So is it anyone’s fault?
No, It’s nobody’s fault, it’s just the way it is. After that you have to really get busy and find out what you’re going to do about it.
Some of our cultural belief about children disability is a result of punishment for the family’s previous sins: Did you get enough support from friends and family?
Whilst I tried to focus on my glass being half full in the presence of family, friends and those in the medical field, the harsh reality was that I silently felt it was empty. I lost a large part of my identity for many years, I read religiously on a number of topics relating to his disabilities, I was burnt out. Masking my own inadequacies and fears of how I would be perceived if I asked for additional help was torturous.
I was not taken seriously by my G.P who always said to contact my health visitor. In time she realised Leanne had changed but could not offer me any advice with what was happening.
My parents by that time was in their early seventies did not understand my concerns and said that Leanne was acting up and that she was stubborn and naughty, it got to the point that by the time she was four years old my parents were calling her a dummy but said they said it in jest.
I was so sensitive about how Leanne was being perceived I stopped going to see my parents for a while. I was unable to express my worries with my mum, she just did not understand my concerns coming from a different generation.
Feeling broken and helpless enabled me to finally accept that I could not care for my son all by myself. I deserved to be happy and fulfilled, and my son deserved to be given the opportunity to be and to do his very best.
My son was granted a residential school placement when he was nine years old, and since then he has continued to receive a modified educational program together with twenty-four hours of personal care as and when required.
Leanne was diagnosed as having classic autism and that her IQ reading was extremely low at 30. The tests results that were done with Leanne revealed that she was functioning between 18-24 months (literally no change to the previous years) and that she had global development delay. I went home pushing Leanne in her buggy feeling numb. Two days later the letter from the psychologist came through on black and white confirming what I had heard to days ago in her room. I was in shock, I cried so much that I felt empty and my heart felt heavy.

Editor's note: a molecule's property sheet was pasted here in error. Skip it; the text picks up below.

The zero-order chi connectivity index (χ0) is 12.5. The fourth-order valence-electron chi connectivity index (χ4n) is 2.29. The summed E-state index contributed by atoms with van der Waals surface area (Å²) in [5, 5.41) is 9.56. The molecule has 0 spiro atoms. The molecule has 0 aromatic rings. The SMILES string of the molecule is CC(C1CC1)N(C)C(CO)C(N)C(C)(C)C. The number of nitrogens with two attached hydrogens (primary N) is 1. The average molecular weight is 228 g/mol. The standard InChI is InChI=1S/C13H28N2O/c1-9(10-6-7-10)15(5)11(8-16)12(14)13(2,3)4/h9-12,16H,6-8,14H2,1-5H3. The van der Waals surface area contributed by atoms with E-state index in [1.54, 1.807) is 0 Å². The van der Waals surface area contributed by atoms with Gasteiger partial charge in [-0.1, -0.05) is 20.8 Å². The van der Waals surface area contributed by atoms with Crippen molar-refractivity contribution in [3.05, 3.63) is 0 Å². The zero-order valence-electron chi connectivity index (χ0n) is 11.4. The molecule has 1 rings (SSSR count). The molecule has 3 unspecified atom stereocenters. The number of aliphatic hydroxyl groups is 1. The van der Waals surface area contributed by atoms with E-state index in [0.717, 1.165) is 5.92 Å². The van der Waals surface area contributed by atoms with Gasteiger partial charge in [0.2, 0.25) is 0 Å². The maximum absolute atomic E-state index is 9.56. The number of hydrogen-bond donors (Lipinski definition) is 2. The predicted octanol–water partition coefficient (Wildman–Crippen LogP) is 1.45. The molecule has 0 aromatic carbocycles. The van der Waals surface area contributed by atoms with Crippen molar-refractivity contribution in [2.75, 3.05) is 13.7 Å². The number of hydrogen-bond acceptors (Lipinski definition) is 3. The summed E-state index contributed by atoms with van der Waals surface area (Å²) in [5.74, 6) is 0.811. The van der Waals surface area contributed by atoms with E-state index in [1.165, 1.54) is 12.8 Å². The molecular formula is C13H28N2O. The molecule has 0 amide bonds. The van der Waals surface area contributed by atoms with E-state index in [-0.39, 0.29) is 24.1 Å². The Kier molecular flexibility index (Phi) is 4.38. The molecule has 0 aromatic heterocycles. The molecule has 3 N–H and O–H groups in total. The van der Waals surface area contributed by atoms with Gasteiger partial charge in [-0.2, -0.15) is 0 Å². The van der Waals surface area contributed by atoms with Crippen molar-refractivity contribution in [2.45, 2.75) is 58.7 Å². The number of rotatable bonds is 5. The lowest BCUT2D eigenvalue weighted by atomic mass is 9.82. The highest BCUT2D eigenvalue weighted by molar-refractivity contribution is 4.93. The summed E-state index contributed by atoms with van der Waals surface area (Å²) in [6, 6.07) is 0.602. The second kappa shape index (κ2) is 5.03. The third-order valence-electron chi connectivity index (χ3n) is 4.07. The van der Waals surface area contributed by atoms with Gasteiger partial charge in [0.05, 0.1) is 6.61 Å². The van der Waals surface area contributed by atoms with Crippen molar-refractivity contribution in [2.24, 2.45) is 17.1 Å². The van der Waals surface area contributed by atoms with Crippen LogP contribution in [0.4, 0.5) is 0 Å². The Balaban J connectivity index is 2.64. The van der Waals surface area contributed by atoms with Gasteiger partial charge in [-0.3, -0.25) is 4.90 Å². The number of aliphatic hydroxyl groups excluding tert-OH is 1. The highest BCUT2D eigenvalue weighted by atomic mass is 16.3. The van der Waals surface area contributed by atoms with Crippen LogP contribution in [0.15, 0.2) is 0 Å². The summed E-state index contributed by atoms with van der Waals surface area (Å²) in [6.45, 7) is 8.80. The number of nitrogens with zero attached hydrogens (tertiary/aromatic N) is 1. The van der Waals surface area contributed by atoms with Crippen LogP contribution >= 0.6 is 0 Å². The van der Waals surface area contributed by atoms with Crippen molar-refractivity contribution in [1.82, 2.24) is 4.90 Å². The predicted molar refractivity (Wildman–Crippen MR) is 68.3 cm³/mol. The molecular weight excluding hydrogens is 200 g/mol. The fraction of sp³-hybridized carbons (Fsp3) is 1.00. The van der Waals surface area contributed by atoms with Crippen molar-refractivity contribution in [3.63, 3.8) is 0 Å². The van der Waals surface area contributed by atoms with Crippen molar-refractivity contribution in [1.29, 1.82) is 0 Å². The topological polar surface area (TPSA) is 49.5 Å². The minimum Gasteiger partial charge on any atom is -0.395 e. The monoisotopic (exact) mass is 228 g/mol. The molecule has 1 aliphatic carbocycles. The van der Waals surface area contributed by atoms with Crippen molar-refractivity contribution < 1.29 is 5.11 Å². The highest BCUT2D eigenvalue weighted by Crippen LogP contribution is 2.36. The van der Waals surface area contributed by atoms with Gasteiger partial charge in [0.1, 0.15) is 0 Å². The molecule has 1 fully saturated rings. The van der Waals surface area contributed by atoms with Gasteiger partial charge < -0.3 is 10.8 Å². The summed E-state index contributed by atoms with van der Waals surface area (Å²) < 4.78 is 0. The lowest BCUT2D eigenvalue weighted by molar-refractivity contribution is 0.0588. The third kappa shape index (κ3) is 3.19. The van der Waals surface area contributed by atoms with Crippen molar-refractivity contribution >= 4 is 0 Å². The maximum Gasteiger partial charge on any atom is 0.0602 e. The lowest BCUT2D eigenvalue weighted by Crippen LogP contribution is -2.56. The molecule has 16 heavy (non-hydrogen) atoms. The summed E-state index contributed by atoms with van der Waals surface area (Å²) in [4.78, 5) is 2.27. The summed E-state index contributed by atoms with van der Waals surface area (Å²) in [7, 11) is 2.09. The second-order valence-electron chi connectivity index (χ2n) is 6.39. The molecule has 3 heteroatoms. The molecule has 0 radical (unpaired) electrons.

I ask God for health and strength to carry on each day. We know that there are still tough times ahead.
We are now very tight as family in our home, I still feel guilty and constantly apologise to my daughters about how I was feeling all those years ago when they were growing up that I did not spend as much time with them as I should have because there was so much going on with Leanne.
Any massage for our readers
One of the most common mistakes that parents make when raising disable kids is not accepting their child for who they are. Even after a doctor diagnoses their child with problem, parents tend to ask for another opinion. There’s usually a process of denial.
The only way to go forward is to accept that your child is autistic and move on from there. You need to resolve that you’re going to do the best that you can to raise your child.
Thank you so much for sharing your story. It inspires all of us and gives hope for all the possibilities that are out there.
Thank you so much for sharing your story with The sporah show,
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We believe that as the children of today are the adults of tomorrow, shaping positive ideas of disability will do much to help the cause of disability equality in the future.
Thank you for sharing your story with us, Its nice to hear that your kids are now healthy and happy.